Category Archives: Health and Humanities

Edna St. Vincent Millay’s “Spring”

Note: Posting this poem on June 29 gets the month wrong, but yesterday’s announcement that Austin metro had the highest rate of positive tests in the nation this week makes the poem’s mood feel timely nonetheless, and in a disturbing way. Though used in a different context, Millay’s phrase “opening stickily” has a sickly resonance, for me, with Texas’s “re-opening” process over the past several weeks.  ~ PB 

Spring (1921)
by Edna St. Vincent Millay

To what purpose, April, do you return again?

Beauty is not enough.

You can no longer quiet me with the redness

Of little leaves opening stickily.

I know what I know.

The sun is hot on my neck as I observe

The spikes of crocus.

The smell of the earth is good.

It is apparent that there is no death.

But what does that signify?

Not only under ground are the brains of men

Eaten by maggots.

Life in itself

Is nothing,

An empty cup, a flight of uncarpeted stairs.

It is not enough that yearly, down this hill,


Comes like an idiot, babbling and strewing flowers.

Edna St. Vincent Millay, “Spring.” In public domain.


Two Poems by Langston Hughes

Harlem (1951)
by Langston Hughes

What happens to a dream deferred?

Does it dry up

like a raisin in the sun?

Or fester like a sore—

And then run?

Does it stink like rotten meat?

Or crust and sugar over—

like a syrupy sweet?


Maybe it just sags

like a heavy load.


Or does it explode?


Let America Be America Again (1935)
by Langston Hughes

Let America be America again.

Let it be the dream it used to be.

Let it be the pioneer on the plain

Seeking a home where he himself is free.


(America never was America to me.)


Let America be the dream the dreamers dreamed—

Let it be that great strong land of love

Where never kings connive nor tyrants scheme

That any man be crushed by one above.


(It never was America to me.)


O, let my land be a land where Liberty

Is crowned with no false patriotic wreath,

But opportunity is real, and life is free,

Equality is in the air we breathe.


(There’s never been equality for me,

Nor freedom in this “homeland of the free.”)


Say, who are you that mumbles in the dark?

And who are you that draws your veil across the stars?


I am the poor white, fooled and pushed apart,

I am the Negro bearing slavery’s scars.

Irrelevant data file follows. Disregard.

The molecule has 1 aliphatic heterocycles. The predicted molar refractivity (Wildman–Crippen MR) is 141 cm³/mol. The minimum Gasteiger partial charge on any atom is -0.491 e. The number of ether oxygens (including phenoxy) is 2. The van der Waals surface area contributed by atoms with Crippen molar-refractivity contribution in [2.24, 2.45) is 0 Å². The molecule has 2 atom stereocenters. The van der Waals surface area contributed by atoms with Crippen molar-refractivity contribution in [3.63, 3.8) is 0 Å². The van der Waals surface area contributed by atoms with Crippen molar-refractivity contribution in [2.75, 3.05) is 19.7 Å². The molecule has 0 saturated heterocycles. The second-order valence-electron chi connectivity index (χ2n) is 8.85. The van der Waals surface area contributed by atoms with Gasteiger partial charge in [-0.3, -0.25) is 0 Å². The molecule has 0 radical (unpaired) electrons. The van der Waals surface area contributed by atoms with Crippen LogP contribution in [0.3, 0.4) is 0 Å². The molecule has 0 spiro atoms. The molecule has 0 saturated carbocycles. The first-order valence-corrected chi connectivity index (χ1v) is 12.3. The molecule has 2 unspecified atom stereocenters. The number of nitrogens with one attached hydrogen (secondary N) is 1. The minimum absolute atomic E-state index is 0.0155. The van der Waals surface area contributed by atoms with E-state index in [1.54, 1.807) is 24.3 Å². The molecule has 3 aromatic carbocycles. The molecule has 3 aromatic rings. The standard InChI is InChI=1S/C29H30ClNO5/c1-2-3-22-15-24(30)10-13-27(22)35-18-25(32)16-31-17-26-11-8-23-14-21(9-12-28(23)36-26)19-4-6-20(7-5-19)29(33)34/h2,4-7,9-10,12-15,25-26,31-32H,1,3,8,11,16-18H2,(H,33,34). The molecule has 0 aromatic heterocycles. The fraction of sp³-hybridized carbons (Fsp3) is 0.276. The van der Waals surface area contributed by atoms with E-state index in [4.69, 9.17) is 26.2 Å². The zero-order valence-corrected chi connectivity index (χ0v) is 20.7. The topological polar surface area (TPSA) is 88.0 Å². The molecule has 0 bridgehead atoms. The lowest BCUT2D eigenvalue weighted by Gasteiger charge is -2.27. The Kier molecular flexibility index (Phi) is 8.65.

I am the red man driven from the land,

I am the immigrant clutching the hope I seek—

And finding only the same old stupid plan

Of dog eat dog, of mighty crush the weak.


I am the young man, full of strength and hope,

Tangled in that ancient endless chain

Of profit, power, gain, of grab the land!

Of grab the gold! Of grab the ways of satisfying need!

Of work the men! Of take the pay!

Of owning everything for one’s own greed!


I am the farmer, bondsman to the soil.

I am the worker sold to the machine.

I am the Negro, servant to you all.

I am the people, humble, hungry, mean—

Hungry yet today despite the dream.

Beaten yet today—O, Pioneers!

I am the man who never got ahead,

The poorest worker bartered through the years.


Yet I’m the one who dreamt our basic dream

In the Old World while still a serf of kings,

Who dreamt a dream so strong, so brave, so true,

That even yet its mighty daring sings

In every brick and stone, in every furrow turned

That’s made America the land it has become.

O, I’m the man who sailed those early seas

In search of what I meant to be my home—

For I’m the one who left dark Ireland’s shore,

And Poland’s plain, and England’s grassy lea,

And torn from Black Africa’s strand I came

To build a “homeland of the free.”


The free?


Who said the free?  Not me?

Surely not me?  The millions on relief today?

The millions shot down when we strike?

The millions who have nothing for our pay?

For all the dreams we’ve dreamed

And all the songs we’ve sung

And all the hopes we’ve held

And all the flags we’ve hung,

The millions who have nothing for our pay—

Except the dream that’s almost dead today.


O, let America be America again—

The land that never has been yet—

And yet must be—the land where every man is free.

The land that’s mine—the poor man’s, Indian’s, Negro’s, ME—

Who made America,

Whose sweat and blood, whose faith and pain,

Whose hand at the foundry, whose plow in the rain,